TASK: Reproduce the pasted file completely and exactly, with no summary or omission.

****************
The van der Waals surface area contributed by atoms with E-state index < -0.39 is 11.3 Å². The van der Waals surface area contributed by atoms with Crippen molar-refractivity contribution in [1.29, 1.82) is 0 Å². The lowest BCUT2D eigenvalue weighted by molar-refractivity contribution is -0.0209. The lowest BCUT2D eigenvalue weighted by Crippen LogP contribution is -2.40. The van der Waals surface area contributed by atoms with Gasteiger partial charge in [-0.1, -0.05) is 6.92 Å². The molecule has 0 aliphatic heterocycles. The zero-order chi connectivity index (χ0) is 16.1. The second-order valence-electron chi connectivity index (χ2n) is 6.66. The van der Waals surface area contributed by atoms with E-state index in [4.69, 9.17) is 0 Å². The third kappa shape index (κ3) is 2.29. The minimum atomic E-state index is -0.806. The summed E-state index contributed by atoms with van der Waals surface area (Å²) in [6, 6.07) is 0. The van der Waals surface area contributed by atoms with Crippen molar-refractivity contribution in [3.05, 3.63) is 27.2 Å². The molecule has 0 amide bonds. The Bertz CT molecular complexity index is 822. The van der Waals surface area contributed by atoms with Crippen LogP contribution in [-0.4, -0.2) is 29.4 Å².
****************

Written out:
The van der Waals surface area contributed by atoms with E-state index < -0.39 is 11.3 Å². The van der Waals surface area contributed by atoms with Crippen molar-refractivity contribution in [1.29, 1.82) is 0 Å². The lowest BCUT2D eigenvalue weighted by molar-refractivity contribution is -0.0209. The lowest BCUT2D eigenvalue weighted by Crippen LogP contribution is -2.40. The van der Waals surface area contributed by atoms with Gasteiger partial charge in [-0.1, -0.05) is 6.92 Å². The molecule has 0 aliphatic heterocycles. The zero-order chi connectivity index (χ0) is 16.1. The second-order valence-electron chi connectivity index (χ2n) is 6.66. The van der Waals surface area contributed by atoms with E-state index in [4.69, 9.17) is 0 Å². The third kappa shape index (κ3) is 2.29. The minimum atomic E-state index is -0.806. The summed E-state index contributed by atoms with van der Waals surface area (Å²) in [6, 6.07) is 0. The van der Waals surface area contributed by atoms with Crippen molar-refractivity contribution in [3.05, 3.63) is 27.2 Å². The molecule has 0 amide bonds. The Bertz CT molecular complexity index is 822. The van der Waals surface area contributed by atoms with Crippen LogP contribution in [-0.4, -0.2) is 29.4 Å².